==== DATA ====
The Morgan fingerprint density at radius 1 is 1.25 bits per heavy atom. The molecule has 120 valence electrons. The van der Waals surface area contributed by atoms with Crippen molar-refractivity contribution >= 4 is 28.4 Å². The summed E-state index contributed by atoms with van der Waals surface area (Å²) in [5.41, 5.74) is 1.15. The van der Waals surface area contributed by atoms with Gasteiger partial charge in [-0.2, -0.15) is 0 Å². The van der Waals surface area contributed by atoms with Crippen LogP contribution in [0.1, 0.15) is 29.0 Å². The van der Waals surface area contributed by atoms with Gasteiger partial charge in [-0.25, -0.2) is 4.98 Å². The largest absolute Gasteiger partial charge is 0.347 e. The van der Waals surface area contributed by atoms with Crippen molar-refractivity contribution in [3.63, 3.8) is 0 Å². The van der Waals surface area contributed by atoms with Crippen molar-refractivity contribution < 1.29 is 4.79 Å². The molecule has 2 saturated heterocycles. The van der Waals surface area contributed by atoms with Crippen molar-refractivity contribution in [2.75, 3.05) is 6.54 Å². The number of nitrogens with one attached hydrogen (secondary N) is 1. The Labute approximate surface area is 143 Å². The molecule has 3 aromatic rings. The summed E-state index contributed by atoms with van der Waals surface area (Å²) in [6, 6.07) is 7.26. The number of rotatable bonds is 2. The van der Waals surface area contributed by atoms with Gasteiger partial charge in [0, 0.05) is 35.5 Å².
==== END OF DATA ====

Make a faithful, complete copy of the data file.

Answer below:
The Morgan fingerprint density at radius 1 is 1.25 bits per heavy atom. The molecule has 120 valence electrons. The van der Waals surface area contributed by atoms with Crippen molar-refractivity contribution >= 4 is 28.4 Å². The summed E-state index contributed by atoms with van der Waals surface area (Å²) in [5.41, 5.74) is 1.15. The van der Waals surface area contributed by atoms with Gasteiger partial charge in [-0.2, -0.15) is 0 Å². The van der Waals surface area contributed by atoms with Crippen LogP contribution in [0.1, 0.15) is 29.0 Å². The van der Waals surface area contributed by atoms with Gasteiger partial charge in [-0.25, -0.2) is 4.98 Å². The largest absolute Gasteiger partial charge is 0.347 e. The van der Waals surface area contributed by atoms with Crippen molar-refractivity contribution in [3.63, 3.8) is 0 Å². The van der Waals surface area contributed by atoms with Crippen molar-refractivity contribution < 1.29 is 4.79 Å². The molecule has 2 saturated heterocycles. The van der Waals surface area contributed by atoms with Crippen molar-refractivity contribution in [2.75, 3.05) is 6.54 Å². The number of nitrogens with one attached hydrogen (secondary N) is 1. The Labute approximate surface area is 143 Å². The molecule has 3 aromatic rings. The summed E-state index contributed by atoms with van der Waals surface area (Å²) in [6, 6.07) is 7.26. The number of rotatable bonds is 2. The van der Waals surface area contributed by atoms with Gasteiger partial charge in [0, 0.05) is 35.5 Å².